You wouldn’t register your DBA or LLC entity in your accountant’s or lawyer’s name .. so why, oh why, do so many businesses allow their webdesigner own their domain name?
Just a few weeks ago I had to inform one of my associates that the website she was working on, was not registered to the rightful owner, and wasn’t even hosted where she thought it was.
If you are confused about the difference between domain names and hosting, here is a quick explanation: Your domain name is your online identity and the name of your site (eg. webenso.com). “Hosting” means you are renting space for your website from a hosting company, when your browser, whether it is Firefox or Internet Explorer, accesses your website, their servers “serve” up your website pages, similar to a waiter serving you your soup.
It is possible that domain is registered with a different company than your hosting provider, which means there are two separate accounts you need to have access to … and they both should have your name as owner – not your webdesigner’s name.
For both domain names and hosting accounts, there is usually a way to specify a “technical contact”. It is perfectly fine to have your webdesigner listed as a the technical contact .. but he or she should never be listed as the owner.
You not only should have the domain name registered in your name but also you should have all the account information (username and password) for:
Make sure also you have the URL you go to enter your username and password. If you don’t know whether you are hosted with godaddy or bluehost, the account details will not be that useful.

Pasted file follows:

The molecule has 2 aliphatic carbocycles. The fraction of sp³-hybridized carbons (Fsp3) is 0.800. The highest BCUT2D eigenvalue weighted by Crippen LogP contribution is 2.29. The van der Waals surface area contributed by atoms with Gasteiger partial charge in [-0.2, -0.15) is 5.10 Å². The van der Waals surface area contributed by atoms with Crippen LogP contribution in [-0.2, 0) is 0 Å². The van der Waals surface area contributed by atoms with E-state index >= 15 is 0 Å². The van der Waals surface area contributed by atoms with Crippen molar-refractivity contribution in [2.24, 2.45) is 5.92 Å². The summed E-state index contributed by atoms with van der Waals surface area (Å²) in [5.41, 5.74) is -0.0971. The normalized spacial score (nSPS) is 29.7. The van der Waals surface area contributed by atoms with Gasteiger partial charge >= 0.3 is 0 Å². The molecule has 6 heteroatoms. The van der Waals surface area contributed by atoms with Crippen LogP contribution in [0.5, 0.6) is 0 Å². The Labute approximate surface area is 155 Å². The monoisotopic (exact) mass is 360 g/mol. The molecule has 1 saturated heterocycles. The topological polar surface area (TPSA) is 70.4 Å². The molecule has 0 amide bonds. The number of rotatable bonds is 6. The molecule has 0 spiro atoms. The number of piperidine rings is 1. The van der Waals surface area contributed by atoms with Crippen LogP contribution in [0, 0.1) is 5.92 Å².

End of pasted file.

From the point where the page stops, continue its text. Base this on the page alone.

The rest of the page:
I had to work with a client whose webdesigner died and left me a forensic exercise to hack into his admin panel and database. Don’t let this happen to you!
If you do not own your domain name you may not able renew it (so your site goes dark with a domain name expiration). You will not be able to point it to a new website.
If you are interviewing a webdesigner, ask them questions about the website domain registration and registration. Be suspicious if they tell you they have to host your site on their “special” servers and set up the domain for you. Most simple business websites don’t need anything special and a hosting provider like bluehost.com provides all the tools (and more) needed.
I do register domains for my clients as some of them just don’t want to face the “technical challenge”, but I always do it in their name and set it up to bill their credit card.
If you are not sure who owns your domain, try a whois lookup.
Kathy Alice Brown is a SEO expert specializing in Technical SEO and Content. In her spare time she loves to get outside.